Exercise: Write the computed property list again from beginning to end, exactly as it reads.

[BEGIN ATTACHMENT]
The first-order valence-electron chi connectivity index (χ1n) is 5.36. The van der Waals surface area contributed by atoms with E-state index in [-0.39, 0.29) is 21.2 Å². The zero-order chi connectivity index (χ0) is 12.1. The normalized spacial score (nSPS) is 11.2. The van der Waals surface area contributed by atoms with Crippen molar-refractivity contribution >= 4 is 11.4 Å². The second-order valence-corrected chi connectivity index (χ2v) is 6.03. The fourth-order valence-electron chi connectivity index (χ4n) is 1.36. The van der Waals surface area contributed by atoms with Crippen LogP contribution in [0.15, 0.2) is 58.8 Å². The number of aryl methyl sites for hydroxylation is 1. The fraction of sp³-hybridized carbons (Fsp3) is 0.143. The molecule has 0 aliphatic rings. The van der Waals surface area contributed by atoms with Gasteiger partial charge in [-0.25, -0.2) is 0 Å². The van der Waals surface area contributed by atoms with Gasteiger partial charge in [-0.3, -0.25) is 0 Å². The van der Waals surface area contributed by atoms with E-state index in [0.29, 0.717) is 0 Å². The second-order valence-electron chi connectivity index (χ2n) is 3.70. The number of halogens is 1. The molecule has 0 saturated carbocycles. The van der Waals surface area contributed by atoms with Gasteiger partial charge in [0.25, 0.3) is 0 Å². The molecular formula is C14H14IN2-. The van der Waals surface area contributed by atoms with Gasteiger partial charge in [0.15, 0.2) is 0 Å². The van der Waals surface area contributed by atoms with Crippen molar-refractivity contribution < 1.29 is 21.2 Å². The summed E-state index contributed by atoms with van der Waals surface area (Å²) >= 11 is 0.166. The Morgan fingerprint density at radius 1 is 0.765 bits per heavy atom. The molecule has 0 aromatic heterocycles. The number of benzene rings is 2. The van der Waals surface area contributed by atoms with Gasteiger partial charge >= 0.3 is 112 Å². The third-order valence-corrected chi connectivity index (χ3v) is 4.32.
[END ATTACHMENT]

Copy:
The first-order valence-electron chi connectivity index (χ1n) is 5.36. The van der Waals surface area contributed by atoms with E-state index in [-0.39, 0.29) is 21.2 Å². The zero-order chi connectivity index (χ0) is 12.1. The normalized spacial score (nSPS) is 11.2. The van der Waals surface area contributed by atoms with Crippen molar-refractivity contribution >= 4 is 11.4 Å². The second-order valence-corrected chi connectivity index (χ2v) is 6.03. The fourth-order valence-electron chi connectivity index (χ4n) is 1.36. The van der Waals surface area contributed by atoms with Crippen LogP contribution in [0.15, 0.2) is 58.8 Å². The number of aryl methyl sites for hydroxylation is 1. The fraction of sp³-hybridized carbons (Fsp3) is 0.143. The molecule has 0 aliphatic rings. The van der Waals surface area contributed by atoms with Gasteiger partial charge in [-0.25, -0.2) is 0 Å². The van der Waals surface area contributed by atoms with Gasteiger partial charge in [-0.3, -0.25) is 0 Å². The van der Waals surface area contributed by atoms with E-state index in [0.29, 0.717) is 0 Å². The second-order valence-electron chi connectivity index (χ2n) is 3.70. The number of halogens is 1. The molecule has 0 saturated carbocycles. The van der Waals surface area contributed by atoms with Gasteiger partial charge in [0.25, 0.3) is 0 Å². The molecular formula is C14H14IN2-. The van der Waals surface area contributed by atoms with Gasteiger partial charge in [0.15, 0.2) is 0 Å². The van der Waals surface area contributed by atoms with Crippen molar-refractivity contribution < 1.29 is 21.2 Å². The summed E-state index contributed by atoms with van der Waals surface area (Å²) >= 11 is 0.166. The Morgan fingerprint density at radius 1 is 0.765 bits per heavy atom. The molecule has 0 aromatic heterocycles. The number of benzene rings is 2. The van der Waals surface area contributed by atoms with Gasteiger partial charge >= 0.3 is 112 Å². The third-order valence-corrected chi connectivity index (χ3v) is 4.32.